And then my husband sits down. We all sit down and we sit down and I'm like, where's my plate. And I look over at my husband and he's like, well, this is so good. And I'm like, that's my plate.

He ate yours.

He ate mine now Lisa, a hundred thousand percent to be fair. It looked exactly the same to him. Right. What would he have been like, what would he have perceived different? Absolutely nothing. Right. But it was, it was because the pieces were different, smaller, not the best looking pieces, not what I imagined in my head. And why was it so easy to give everybody else the pretty piece?

And he didn't care.  He was like, great.

How many other times in our lives are we doing that, and the person doesn't even notice.

Too many.

And  too many, too many times, because for some reason we put so much weight on it or I can speak only to myself. For some reason I put so much weight on it. And then again, teasing it out. I realized, you know, maybe that's like a different generations jam that I grew up with that I had a big chunk to still remove.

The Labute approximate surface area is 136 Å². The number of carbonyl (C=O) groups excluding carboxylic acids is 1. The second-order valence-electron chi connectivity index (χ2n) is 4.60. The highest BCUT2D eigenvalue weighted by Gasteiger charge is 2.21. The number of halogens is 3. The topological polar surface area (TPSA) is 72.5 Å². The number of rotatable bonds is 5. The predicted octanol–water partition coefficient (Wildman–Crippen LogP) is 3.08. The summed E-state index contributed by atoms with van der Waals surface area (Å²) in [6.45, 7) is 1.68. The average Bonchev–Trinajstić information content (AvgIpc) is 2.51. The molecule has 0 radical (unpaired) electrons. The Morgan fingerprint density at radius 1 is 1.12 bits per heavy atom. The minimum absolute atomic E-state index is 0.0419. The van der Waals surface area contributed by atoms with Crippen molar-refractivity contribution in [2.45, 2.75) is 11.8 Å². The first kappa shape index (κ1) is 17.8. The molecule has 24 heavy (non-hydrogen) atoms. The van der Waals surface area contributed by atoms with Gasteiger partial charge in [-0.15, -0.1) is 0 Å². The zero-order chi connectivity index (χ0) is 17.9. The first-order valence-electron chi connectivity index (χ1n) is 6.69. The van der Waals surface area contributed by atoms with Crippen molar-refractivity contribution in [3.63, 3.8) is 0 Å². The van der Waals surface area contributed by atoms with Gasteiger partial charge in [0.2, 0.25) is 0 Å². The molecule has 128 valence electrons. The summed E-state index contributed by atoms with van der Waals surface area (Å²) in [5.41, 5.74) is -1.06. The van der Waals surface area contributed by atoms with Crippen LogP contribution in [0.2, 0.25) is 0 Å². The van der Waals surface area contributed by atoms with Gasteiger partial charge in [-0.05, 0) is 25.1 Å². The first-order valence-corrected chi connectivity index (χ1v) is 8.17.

Yeah. I mean, I feel like I know my husband does this a lot too. Actually. He always gives everybody the prettier and then he announces it. And when I cook, I feel like I kinda actually, I feel like I kind of have to, I don't know, it's not as innate in me as it is for him because I feel like I have to, because I know he does,  but I have to say I'm super resentful.

Oh my gosh. That's, it's so funny. Not funny, not funny. Right. But I mean, so again, to what we were saying earlier, like if we can at least notice it right. Versus, uh, you know, you're resentful, that's a feeling like we're our parents even resentful. Like, did they, or were there like, no, that's just what we do. Right. That's just what the role of the, wife is in the situation. 

Yeah. And I hear you saying breaking the cycle, like, cause you want your kids to do something different. I think that's important. But I also think like, how do we break it for ourselves? How do we stop? Cause I am resentful. I'll be honest. Like I said, noticing is the first step, which is good. We both noticed, but yeah, we need to work on this. What can we do to really break it? Not just for our kids, but for ourselves. So that we are not always in a position of giving and, and not receiving, I'll tell you what, I'm going to make breakfast this weekend.

And I'm giving myself the prettiest plate ever. And I'm going to see if anyone actually cares. Cause I have a feeling they don't.